The concept of failure is a tool to break designers out of their established pattern during collaborative design meetings.
A building assignment is a complex task that demands collaborative working in order to achieve added value for users and society through creative construction management. Modular building systems are used in workshops in the building environment domain to make students aware of various phenomena that occur in the process of creative construction. Existing modular building systems used in training do not include the experience of failure as a motivator for creative construction.
An innovative Modular Building System (MBS) can be used as a tool in using failure as a motivator in creative construction.
The MBS consists of:
- 10 plywood disks, 600 mm in diameter, with 8 x 25 mm holes near the outer rim.
- 80 pine wood poles, 600 mm long, 22 mm in diameter, with 5 x 10 mm holes.
- 200 sticks, 600 mm long, 9 mm in diameter.
- 200 sticks, 100 mm long, 9 mm in diameter.
Upon inspection, it seems obvious that the poles have to go into the holes in the disk in order to build platforms of one or more stories high. The loose fitting of the poles in the holes, and the fact that the holes are placed in a large circle, causes the structure to fail as soon as it is loaded with some extra weight. Stability and strength are improved by placing some of the thinner sticks in some of the pole holes. Since these fittings are also rather loose, some thought has to be given to the direction and positioning of the sticks.
(A) Handstorm Modular Building System parts; (B) Failure of the simple construction of disk and poles and (C) Remedying this by thoughtfully positioning a few connecting sticks.
An MBS assignment was organized as a competition between the two groups at the end of a class on the management of innovation processes in design groups, which is part of the postgraduate Architectural Design Management Systems program at Eindhoven University of Technology. No specific guidance was given, and no examples of structures were shown.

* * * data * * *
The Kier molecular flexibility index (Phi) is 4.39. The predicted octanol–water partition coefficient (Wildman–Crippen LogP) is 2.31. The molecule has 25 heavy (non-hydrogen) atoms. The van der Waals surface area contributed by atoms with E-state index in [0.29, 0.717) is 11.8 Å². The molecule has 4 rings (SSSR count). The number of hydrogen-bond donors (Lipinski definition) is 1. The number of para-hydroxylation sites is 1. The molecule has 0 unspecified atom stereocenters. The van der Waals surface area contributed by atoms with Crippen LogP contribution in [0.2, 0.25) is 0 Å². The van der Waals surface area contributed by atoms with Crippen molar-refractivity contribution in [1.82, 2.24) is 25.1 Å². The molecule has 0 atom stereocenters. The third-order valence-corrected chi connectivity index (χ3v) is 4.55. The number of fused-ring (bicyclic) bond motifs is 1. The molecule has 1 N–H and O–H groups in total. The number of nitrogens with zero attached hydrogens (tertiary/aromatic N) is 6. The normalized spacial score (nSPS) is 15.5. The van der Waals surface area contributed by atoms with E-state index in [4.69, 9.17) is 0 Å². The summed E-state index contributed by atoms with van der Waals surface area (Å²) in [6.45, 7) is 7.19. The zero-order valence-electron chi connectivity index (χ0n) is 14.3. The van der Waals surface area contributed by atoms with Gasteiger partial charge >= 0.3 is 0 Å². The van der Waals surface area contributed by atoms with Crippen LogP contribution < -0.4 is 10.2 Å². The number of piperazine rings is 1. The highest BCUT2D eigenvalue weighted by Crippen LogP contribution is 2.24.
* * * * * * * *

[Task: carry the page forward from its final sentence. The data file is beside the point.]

The design students were allowed 60 minutes to design and construct a platform that had to be as high as possible, incorporate the smallest number of building parts as possible, and be able to carry the weight of all members of the group at the same time (one person on each disk). The groups worked in the same room and could observe each other.
One group first examined the building materials. No group leader came forward. The group started by making calculations to find out the best chance of winning with the supplied materials: greater height or fewer building parts. After 35 minutes, the group completed building and tested the construction. The structure failed. The reactions of the group members to the collapse ranged from laughing, looking helplessly at the spectators, examining the (broken) MBS parts, and asking the lecturer whether the collapse was a normal part of this methodology, and why these tools were not more robust. However, immediately after the collapse, the group started to construct a completely different platform. This happened without much discussion among the group members. It seems as though their hands automatically knew what they should do. In just three minutes, the concept of a new platform was born; three minutes later, the platform passed the loading test. The group spent the remaining 10 minutes optimizing the construction by reducing the number of building parts without losing stability or strength.
The designers of a group test their platform. It collapses, causing much hilarity among the group members, and leads to a new design
Gassel, F.J.M. van, Visser, M.J.E. & Bronswijk, J.E.M.H. van, (2013). Failure stress as a motivator for creative construction management. In M. Haidu & M. Skibniewski (Eds.), Proceedings of the Creative Construction Conference 2013 (CC2013), 6-7 July 2013, Budapest, Hungary (pp. 242-253).